The transparency demanded of brands by social media today means that attentive consumers can keep tabs on a brand’s values and behavior year round.
Brands that fail to acknowledge this run the risk of their messaging – for Pride Month, for example – being seen as insincere or strictly performative, particularly by younger demographics.
Gen Z’s Unflinching Support for LGBTQ+ Rights
Horowitz Research recently conducted research on Gen Z – born roughly between 1997 and 2012 – a generation that many brands are finding it hard to connect with, due to the breakdown of the media ecosystem. The agency discovered that 28% of Gen Zers surveyed self-identified as LGBTQIA.
“That’s a substantial proportion,” noted Waterston. “The story of Gen Z,” she said, “is one of allies and being inclusive. The big message from our data is that for brands to really engage with Gen Z audiences, the tokenism of Black History Month or Pride Month or Asian and Pacific Islander [Heritage Month] – that kind of pandering engagement during these marketing months just really falls short.”
The younger generation especially, she added, is concerned with the brand’s voice, values, and social responsibility all year round. “If you’re keeping your company headquarters in a place that’s going after LGBTQ+ rights and trans rights, and yet you come out with fancy statements during Pride Month, it’s going to come off as disingenuous,” Waterston asserted.
There may be even greater cynicism among older audiences, she stated. “Marketing works one way, business and politics work another. These young people – maybe it’s a real cultural shift, I’m not sure. Are these young people going to support brands they align with politically when they’re a little older and have other considerations? I don’t have a crystal ball.”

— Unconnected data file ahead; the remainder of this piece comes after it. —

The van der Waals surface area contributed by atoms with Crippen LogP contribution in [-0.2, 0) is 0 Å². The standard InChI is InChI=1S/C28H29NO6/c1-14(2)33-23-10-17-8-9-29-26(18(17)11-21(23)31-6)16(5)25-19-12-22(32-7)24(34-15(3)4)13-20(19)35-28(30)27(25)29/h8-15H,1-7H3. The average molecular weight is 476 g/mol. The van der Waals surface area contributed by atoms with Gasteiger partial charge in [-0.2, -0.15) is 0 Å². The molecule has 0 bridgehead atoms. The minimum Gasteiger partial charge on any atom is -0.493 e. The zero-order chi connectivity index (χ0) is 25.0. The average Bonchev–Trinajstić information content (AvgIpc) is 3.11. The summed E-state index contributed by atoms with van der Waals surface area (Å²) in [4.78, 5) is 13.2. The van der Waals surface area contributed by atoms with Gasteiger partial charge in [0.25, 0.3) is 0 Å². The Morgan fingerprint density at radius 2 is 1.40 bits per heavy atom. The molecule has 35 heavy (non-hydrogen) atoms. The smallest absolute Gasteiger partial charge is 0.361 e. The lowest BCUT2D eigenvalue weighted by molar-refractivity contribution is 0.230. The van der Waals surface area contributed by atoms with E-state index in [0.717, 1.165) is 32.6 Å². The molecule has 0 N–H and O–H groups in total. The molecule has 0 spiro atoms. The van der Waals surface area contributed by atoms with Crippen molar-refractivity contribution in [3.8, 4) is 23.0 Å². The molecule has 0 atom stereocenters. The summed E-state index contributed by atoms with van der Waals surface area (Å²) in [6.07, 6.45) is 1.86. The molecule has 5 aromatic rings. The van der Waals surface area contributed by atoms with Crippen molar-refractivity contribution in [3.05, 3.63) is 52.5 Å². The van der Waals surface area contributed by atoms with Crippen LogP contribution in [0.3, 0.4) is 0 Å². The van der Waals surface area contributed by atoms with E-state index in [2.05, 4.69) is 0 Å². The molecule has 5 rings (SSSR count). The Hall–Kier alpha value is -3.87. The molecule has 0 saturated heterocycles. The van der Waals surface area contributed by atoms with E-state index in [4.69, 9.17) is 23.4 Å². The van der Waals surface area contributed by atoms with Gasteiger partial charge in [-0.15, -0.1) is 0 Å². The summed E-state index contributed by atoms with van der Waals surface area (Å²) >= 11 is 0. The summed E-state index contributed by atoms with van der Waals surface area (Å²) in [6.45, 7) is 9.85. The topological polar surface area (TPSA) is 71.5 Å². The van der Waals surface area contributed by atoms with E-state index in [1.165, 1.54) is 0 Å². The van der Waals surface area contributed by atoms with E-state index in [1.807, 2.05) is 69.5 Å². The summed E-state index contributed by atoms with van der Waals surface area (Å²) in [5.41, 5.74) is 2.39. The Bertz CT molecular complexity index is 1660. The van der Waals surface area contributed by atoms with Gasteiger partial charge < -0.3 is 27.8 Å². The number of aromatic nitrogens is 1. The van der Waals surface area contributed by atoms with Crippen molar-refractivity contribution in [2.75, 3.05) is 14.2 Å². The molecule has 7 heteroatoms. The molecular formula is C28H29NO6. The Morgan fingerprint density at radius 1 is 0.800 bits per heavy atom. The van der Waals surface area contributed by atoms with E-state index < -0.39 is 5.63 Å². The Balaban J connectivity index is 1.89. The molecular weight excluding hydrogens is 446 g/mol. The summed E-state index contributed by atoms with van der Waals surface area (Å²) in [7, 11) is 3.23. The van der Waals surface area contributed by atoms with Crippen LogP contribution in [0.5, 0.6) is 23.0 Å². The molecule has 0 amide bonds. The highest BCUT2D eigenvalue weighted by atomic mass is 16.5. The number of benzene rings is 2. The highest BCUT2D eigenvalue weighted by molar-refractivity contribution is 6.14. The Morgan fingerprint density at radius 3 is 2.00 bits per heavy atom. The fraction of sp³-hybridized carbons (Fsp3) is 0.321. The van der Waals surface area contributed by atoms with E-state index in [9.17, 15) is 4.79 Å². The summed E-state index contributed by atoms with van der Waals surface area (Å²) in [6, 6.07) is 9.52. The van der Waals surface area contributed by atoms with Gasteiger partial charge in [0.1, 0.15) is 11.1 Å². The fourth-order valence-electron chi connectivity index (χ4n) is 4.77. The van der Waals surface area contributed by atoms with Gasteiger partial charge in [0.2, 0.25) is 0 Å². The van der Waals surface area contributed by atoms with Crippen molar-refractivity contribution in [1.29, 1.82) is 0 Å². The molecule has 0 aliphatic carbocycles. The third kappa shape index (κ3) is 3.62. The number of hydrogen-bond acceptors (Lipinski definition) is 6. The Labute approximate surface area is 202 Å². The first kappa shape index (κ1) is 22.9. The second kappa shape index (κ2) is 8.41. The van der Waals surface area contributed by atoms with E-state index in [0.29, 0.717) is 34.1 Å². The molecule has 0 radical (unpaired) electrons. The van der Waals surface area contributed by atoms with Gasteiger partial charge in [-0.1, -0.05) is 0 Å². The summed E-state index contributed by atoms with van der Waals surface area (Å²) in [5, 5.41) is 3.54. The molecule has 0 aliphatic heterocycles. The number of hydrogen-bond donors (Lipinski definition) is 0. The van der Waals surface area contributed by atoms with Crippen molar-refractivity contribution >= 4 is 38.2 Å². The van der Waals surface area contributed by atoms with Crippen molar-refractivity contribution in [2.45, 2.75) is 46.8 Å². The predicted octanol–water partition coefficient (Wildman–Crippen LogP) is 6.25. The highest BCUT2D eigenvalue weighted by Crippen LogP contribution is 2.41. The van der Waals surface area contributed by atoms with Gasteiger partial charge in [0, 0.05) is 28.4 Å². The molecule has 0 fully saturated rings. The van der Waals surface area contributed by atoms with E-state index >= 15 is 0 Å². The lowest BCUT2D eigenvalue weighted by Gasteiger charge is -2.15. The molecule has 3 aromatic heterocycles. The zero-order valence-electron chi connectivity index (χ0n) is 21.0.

A New Cultural Consciousness
Despite a common perception – right or wrong – that the LGBTQ+ audience is a coveted demographic for brands, with ample disposable income, the community has still been somewhat marginalized over time. Why is that?
“I think it has a lot to do with the way brands think about marketing and how they spend their marketing dollars,” explained Waterston. “It’s not just LGBTQ+, it’s multicultural and diverse in general. Brands would look at numbers like, less than 5% of the U.S. audience is LGBTQ+ and think, this is not a sizable enough audience for us to market to year round – forgetting that it’s also about the allies, about the families, about tapping into the zeitgeist – a cultural sensibility of inclusiveness and progressiveness.”
With regard to Gen Z, the matter becomes even more intricate, suggested Waterston. “There’s so much fluidity. Older generations are just now learning that gender is perhaps not just binary. Young people today were born into this sensibility, and that makes it complicated for brands. People don’t feel they have to hide their preferences.”
Essentially, whether the Horowitz Research study points to an actual upsurge in LGBTQ+ numbers in the Gen Z demographic is open to debate; what it does show is a greater inclination for individuals to openly identify with that segment of the population.
Here, a correlation between the LGBTQ+ community and the Black Lives Matter movement can be drawn. The more willing people are to be outspoken on an issue – even as allies – the more liable they are to call for consistent commitment from the companies they purchase from.
Three Practical Insights
First, as already attested, brands must be mindful of diverse audiences not only at specific times of the year, but all year long.
Second, having diverse viewpoints in the room when marketing decisions are made creates opportunities for authentic engagement.
Third, “brands need to start thinking more creatively about engaging with audiences beyond traditional advertising. For example, with these young people, we saw how powerful something like TikTok is,” added Waterston.
“It is about rethinking all of your marketing approaches,” Waterston said, “and it’s part of the whole conversation that’s happening in this country. It’s not just about LGBTQ+; it’s about diversity overall. The marketing world has, for way too long, been very binary, meaning that white and straight is called the general market, and everything else is not. The reality is that what is white and straight is not only not the general market, but is actually a much smaller portion of the market than you would have thought.”
Diversity, argued Waterston, needs to be the norm. And if truth be told, she added, “a lot of brands realized that what happened in 2020 was a wake-up call. We’ve been busier than ever, because brands have started to figure out that they don’t know what they don’t know.”
An earlier version of this article appeared at martech.org.